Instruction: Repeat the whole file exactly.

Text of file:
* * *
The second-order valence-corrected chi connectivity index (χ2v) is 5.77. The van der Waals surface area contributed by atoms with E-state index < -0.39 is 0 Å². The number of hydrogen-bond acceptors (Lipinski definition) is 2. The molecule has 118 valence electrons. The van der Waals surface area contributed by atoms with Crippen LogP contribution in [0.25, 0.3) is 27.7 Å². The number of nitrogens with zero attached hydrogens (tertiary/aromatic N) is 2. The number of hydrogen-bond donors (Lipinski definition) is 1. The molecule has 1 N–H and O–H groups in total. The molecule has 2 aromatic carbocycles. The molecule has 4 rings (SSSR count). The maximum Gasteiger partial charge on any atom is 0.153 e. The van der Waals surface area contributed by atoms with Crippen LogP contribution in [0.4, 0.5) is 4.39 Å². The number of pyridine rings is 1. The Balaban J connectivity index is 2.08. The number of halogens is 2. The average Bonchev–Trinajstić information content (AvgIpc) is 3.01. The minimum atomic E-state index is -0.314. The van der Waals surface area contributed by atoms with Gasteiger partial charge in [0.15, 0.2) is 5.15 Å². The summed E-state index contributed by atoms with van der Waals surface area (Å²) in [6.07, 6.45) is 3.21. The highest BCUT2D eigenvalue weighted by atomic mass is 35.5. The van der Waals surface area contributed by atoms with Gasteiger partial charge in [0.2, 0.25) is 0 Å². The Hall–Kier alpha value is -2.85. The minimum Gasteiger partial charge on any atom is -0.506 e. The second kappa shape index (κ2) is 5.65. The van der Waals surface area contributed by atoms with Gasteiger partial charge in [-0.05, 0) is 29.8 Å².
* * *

The second-order valence-corrected chi connectivity index (χ2v) is 5.77. The van der Waals surface area contributed by atoms with E-state index < -0.39 is 0 Å². The number of hydrogen-bond acceptors (Lipinski definition) is 2. The molecule has 118 valence electrons. The van der Waals surface area contributed by atoms with Crippen LogP contribution in [0.25, 0.3) is 27.7 Å². The number of nitrogens with zero attached hydrogens (tertiary/aromatic N) is 2. The number of hydrogen-bond donors (Lipinski definition) is 1. The molecule has 1 N–H and O–H groups in total. The molecule has 2 aromatic carbocycles. The molecule has 4 rings (SSSR count). The maximum Gasteiger partial charge on any atom is 0.153 e. The van der Waals surface area contributed by atoms with Crippen LogP contribution in [0.4, 0.5) is 4.39 Å². The number of pyridine rings is 1. The Balaban J connectivity index is 2.08. The number of halogens is 2. The average Bonchev–Trinajstić information content (AvgIpc) is 3.01. The minimum atomic E-state index is -0.314. The van der Waals surface area contributed by atoms with Gasteiger partial charge in [0.15, 0.2) is 5.15 Å². The summed E-state index contributed by atoms with van der Waals surface area (Å²) in [6.07, 6.45) is 3.21. The highest BCUT2D eigenvalue weighted by atomic mass is 35.5. The van der Waals surface area contributed by atoms with Gasteiger partial charge in [0.2, 0.25) is 0 Å². The Hall–Kier alpha value is -2.85. The minimum Gasteiger partial charge on any atom is -0.506 e. The second kappa shape index (κ2) is 5.65. The van der Waals surface area contributed by atoms with Gasteiger partial charge in [-0.05, 0) is 29.8 Å².